Medications used to enhance the sensitivity of the test included isoproterenol (79%), nitroglycerine (5%) and other miscellaneous drugs (16%). Those who performed the test used a variety of tilt angles [60° (24%), 70° (36%), 80° (36%), 90° (1%), and variable (3%)]. Likewise, there was wide variation in the duration of tilting before declaring it negative [< 10 min (4%), 10-15 min (14%), 16-20 min (26%), 21-25 min (18%), >25 min (36%) variable (2%)]. The duration of fasting (nothing by mouth status) before the test was also variable [< 2 hours (18%), 2-4 hours (47%), > 4 hours (19%), variable (16%)]. The median usefulness of the test was rated at 3 (range 1-9) on a scale of 1 to 10 with 10 being very useful. At least one major shortcoming was reported by 97% of the physicians. These included a low sensitivity (70%), a long time for test (37%), low reimbursement (21%), patient discomfort (26%), a low specificity (21%), and no added benefit to clinical history (10%). A majority (68%) felt they rarely or never altered treatment based on the results of the tilt test. There was no significant difference in the number of tests per physician over the last 12 months between the small (median: 2; range 0-80), medium (median: 4, range 0-100) and large institutions (median: 3, range 0-100) (p=ns); between the academic (median: 4, range 0-100) and private practice models (median: 2.5, range 0-80) (p=ns); or between different regions within and outside the United States.
The main findings of our survey were that relatively few tilt table tests are being done by pediatric EPs and that the majority feels that the frequency of tilt table tests is decreasing in their practice. The reasons for these perceptions are unclear but are likely influenced by the perceived low usefulness of the test and also the feeling that tilt table testing has numerous shortcomings, a notion expressed by almost all of the respondents.
We also found wide variation in the testing protocols with an absence of consensus on tilt angle, tilt duration, use of pharmacologic agents during the test, and whether patients need to be fasting before a test, and if so, for how long. Again the reasons for these differences in protocol are unclear.
Although 95% of the physicians chose a tilt angle between 60 and 80 degrees, there was no consensus on a more specific tilt angle within this range. The positivity rate has been shown to be higher at steeper angles (80 vs. 60 degrees)15,17. In addition, children appear to be more susceptible to orthostatic stress than adults and symptoms of pre-syncope and frank syncope may be elicited in up to 60% of normal control teenaged volunteers when tilted at an angle of 80 degrees16.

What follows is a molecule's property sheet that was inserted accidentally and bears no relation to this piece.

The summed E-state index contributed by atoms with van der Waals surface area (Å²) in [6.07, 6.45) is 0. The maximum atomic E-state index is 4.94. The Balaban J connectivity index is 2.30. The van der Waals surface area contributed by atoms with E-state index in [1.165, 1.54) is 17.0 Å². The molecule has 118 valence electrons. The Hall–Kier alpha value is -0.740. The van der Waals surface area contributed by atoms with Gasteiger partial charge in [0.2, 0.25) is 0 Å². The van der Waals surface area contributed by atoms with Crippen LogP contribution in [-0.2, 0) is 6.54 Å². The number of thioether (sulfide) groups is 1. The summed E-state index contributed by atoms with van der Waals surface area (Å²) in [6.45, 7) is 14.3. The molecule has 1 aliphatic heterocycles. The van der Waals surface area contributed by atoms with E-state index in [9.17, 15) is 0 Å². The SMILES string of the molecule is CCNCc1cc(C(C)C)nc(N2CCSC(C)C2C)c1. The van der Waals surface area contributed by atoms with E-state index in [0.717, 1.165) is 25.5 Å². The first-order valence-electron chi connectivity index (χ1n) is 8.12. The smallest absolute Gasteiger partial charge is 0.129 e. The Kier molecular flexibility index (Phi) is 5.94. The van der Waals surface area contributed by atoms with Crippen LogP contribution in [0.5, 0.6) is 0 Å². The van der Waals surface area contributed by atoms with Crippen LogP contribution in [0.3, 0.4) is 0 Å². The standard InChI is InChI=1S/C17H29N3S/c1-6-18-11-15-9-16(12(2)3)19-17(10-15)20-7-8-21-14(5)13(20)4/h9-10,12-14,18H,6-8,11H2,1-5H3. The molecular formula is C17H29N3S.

The duration of upright posture is probably the most critical determinant of the sensitivity and specificity of the tilt test1. A significant proportion of physicians favored a shorter duration of upright posture in children, which is in contrast to most published reports in adults that have tended to favor relatively long drug free initial tilt duration of 45 minutes18. Although the longer periods may increase the sensitivity of the test, they may be difficult to obtain in children.
Isoproterenol and nitroglycerine were the most commonly used pharmacological agents in our survey. Oral nitroglycerine has the advantage of performing the test without having to place an intravenous line. However, a recent study comparing nitroglycerin and isoproterenol-augmented tilt tests in children and adolescents demonstrated that nitroglycerin resulted in more false-positive tests and produced more prolonged vasovagal symptoms19.
Fasting prior to the test can impact the result of the test9. Only 19% of the pediatric EPs recommend a fasting period over 4 hours prior to the test. The shorter fasting duration may be because children may not be able to tolerate longer fasting periods or the potential fear of increased false positive tests with the longer fasting conditions.
These variations in the testing protocols may reflect a lack of conviction on the part of pediatric EPS about the usefulness of tilt table testing. Indeed, a majority of respondents (68%) reported that the results of the tilt table test rarely influenced therapy.
There are several limitations to our study. The response rate to the survey was only 52%. This raises the possibility that only those who felt strongly about tilt table testing may have responded to the questionnaire. Because of the blinded nature of the project, we could not analyze whether there was a difference between the responders and the non-responders with respect to geographic location and the type of practice model. However, in general, all regions and institution sizes appeared to be well represented.
Since this study is a survey of physicians and not an investigation of the test itself, we cannot draw specific conclusions on the utility, efficacy or accuracy of the test based on this data. This study is indicative of the perception of tilt table tests within the pediatric EP community. Further studies to investigate the usefulness of this test are necessary.
Our survey found that pediatric EPs perceive that tilt table testing is not very useful and that it is being used less frequently in children with syncope. We also found significant variations in the protocol of testing with a clear lack of standardization. Further studies are needed to determine the specific subsets of children with syncope in whom tilt table testing has a role in management. We also see the need for the professional societies caring for children (such as the American Academy of Pediatrics or the Pediatric and Congenital Electrophysiology Society) to come up with a standardized protocol, in the absence of which, this lack of clarity in the field is likely to continue.
We would like to acknowledge PACES and Dr George VanHare at Stanford University, California for their help with this study.